Is tax reform working? Not if you’re a worker in need of a raise

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We now have about six months of macroeconomic data since the passage of the 2017 tax cut, reform, scam, or whatever you want to call it — since the “Tax Cut and Jobs Act” name was removed in the amendment process.

What do these data tell us about whether or not the tax cut is working? The data support the hypothesis that policy is boosting short-run economic performance but do not give us any reason to expect this growth boost to persist.

Moreover, the data are at odds with one of the arguments made by supporters of the tax cut — that it would lead to an immediate boost in wages.

{mosads}The macroeconomic data has been excellent. The economy grew at a 2.8 percent annual rate in the first quarter (according to my preferred measure of growth) and tracking estimates expect second-quarter growth to be about 4 percent.


Remarkably, the pace of job growth has picked up from 182,000 per month last year to 215,000 per month so far this year, an unusual development this late in the cycle that is boosting the labor force participation rate.

Business fixed investment was up a 10.4 percent annual rate in the first quarter, although the latest data indicate the pace may slow considerably in the second quarter. Just about the only complaint — and it is a major one — is that real wage growth has been slow, in fact much slower than it was from 2012-16.

It is impossible to know with any degree of confidence how much this overall macroeconomic strength is due to policy changes and how much would have happened regardless because of the underlying evolution of the economy.

A medical researcher trying to assess the effectiveness of a medical treatment would get a large treatment group, a large control group and make sure that the only difference between them was the treatment. But when it comes to studying macroeconomic policy, economists do not have this option.

Just about the best we can do is to note that other advanced economies have not had the same dramatic fiscal changes and are underperforming the United States in the first half of the year, with euro-area growth likely less than a 2-percent annual rate in the first half and Japanese growth actually negative in the first quarter.

With lots of caveats about the small sample size and the many differences in treatments across economies, this certainly is consistent with a short-term boost to U.S. GDP due to policy.

The more important question is what is the relevant policy and why is it boosting the economy. One view is that it reflects a demand-side fiscal stimulus, the traditional Keynesian response of the economy to both the tax cuts but also the spending increases passed by Congress earlier this year that are providing a total stimulus of nearly $250 billion this year.

Another view is that it reflects a supply-side response of the economy, for example increases in work or investment encouraged by lower tax rates.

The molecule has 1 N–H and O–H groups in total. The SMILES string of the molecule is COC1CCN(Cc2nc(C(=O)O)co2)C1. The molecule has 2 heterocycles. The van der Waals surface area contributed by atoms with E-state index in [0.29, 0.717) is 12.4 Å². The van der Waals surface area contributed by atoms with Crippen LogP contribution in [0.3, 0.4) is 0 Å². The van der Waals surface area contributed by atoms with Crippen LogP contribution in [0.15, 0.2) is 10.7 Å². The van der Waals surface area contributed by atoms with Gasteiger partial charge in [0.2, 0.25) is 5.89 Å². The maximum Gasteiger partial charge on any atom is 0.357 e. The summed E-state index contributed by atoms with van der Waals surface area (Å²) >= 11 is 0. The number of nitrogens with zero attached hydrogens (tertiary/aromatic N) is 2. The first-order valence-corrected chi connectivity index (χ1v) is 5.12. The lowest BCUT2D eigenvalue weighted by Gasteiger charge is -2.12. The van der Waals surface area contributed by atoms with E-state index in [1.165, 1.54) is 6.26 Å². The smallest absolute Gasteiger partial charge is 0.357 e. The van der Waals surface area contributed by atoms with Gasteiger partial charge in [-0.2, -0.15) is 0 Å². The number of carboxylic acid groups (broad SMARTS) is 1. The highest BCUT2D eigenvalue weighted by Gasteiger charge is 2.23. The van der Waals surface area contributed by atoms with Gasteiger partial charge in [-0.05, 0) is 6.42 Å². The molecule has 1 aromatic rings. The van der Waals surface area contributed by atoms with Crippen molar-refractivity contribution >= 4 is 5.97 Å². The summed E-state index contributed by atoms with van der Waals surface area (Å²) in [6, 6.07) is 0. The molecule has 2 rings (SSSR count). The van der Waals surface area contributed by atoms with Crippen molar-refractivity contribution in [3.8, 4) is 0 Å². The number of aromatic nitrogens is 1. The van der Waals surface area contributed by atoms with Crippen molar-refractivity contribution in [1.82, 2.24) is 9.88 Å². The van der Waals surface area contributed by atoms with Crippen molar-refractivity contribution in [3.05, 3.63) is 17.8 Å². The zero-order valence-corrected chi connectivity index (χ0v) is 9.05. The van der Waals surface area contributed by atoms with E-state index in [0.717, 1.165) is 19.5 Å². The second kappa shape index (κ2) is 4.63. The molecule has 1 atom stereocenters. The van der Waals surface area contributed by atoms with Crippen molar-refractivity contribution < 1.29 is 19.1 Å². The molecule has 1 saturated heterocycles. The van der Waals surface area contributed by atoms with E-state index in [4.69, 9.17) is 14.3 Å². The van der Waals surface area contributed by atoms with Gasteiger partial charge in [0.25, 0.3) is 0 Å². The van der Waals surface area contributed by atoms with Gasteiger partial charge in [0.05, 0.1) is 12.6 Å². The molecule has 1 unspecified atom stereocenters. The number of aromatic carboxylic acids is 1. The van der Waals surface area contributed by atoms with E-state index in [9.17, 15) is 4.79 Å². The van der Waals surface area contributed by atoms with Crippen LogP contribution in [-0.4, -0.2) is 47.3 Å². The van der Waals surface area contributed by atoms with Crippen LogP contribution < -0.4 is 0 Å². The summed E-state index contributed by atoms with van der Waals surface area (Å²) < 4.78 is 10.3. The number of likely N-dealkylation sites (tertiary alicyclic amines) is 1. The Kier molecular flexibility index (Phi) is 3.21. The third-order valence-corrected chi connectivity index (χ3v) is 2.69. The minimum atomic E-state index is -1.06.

The truth likely reflects a combination of demand and supply, but most economists would put most of the weight on the demand-side explanations either because the supply-side changes in the bill are relatively small and tend to take more time to develop. 

To the degree that the economic boost from the tax cuts in 2018 is largely due to demand, it will be temporary and the growth boost will reverse itself in future years. This is the view the majority of forecasters have had.

As the tax cuts went from uncertain to a legislated reality, the Survey of Professional Forecasters boosted its 2018 growth forecast by 0.4 percentage points but lowered its growth forecast for the next decade by 0.3 percentage points.

Finally, one of the main arguments for the tax cuts was that corporations would pass the tax cuts through to higher wages for workers. So far, at least, the data are reasonably clear that this not happening.

In the first quarter of this year, after-tax profits grew at a 39 percent annual rate while compensation grew at only a 5 percent annual rate. The bonuses the administration frequently touts seem both relatively small compared to overall compensation and in many cases unrelated to the tax law.

The corporate tax cut could eventually raise wages, but so far, the corporate tax cut appears to have gone to corporations.

The United States needs higher growth, especially of wages, in the medium and long run. The data so far show that a large fiscal expansion may be helping with higher GDP growth in the short run but give us no reason to believe that the tax changes are going to make a meaningful difference for American workers over time — beyond leaving them with a large bill that they will eventually have to repay.

Jason Furman is the former chairman of the Council of Economic Advisors and former deputy director of the National Economic Council, both under President Barack Obama. Furman is currently a professor at Harvard University’s Kennedy School of Government and a senior fellow at the Peterson Institute of International Economics.

Tags Barack Obama Economic growth economy Economy of the United States Jason Furman Keynesian economics Macroeconomics Supply-side economics Tax Tax Cuts and Jobs Act

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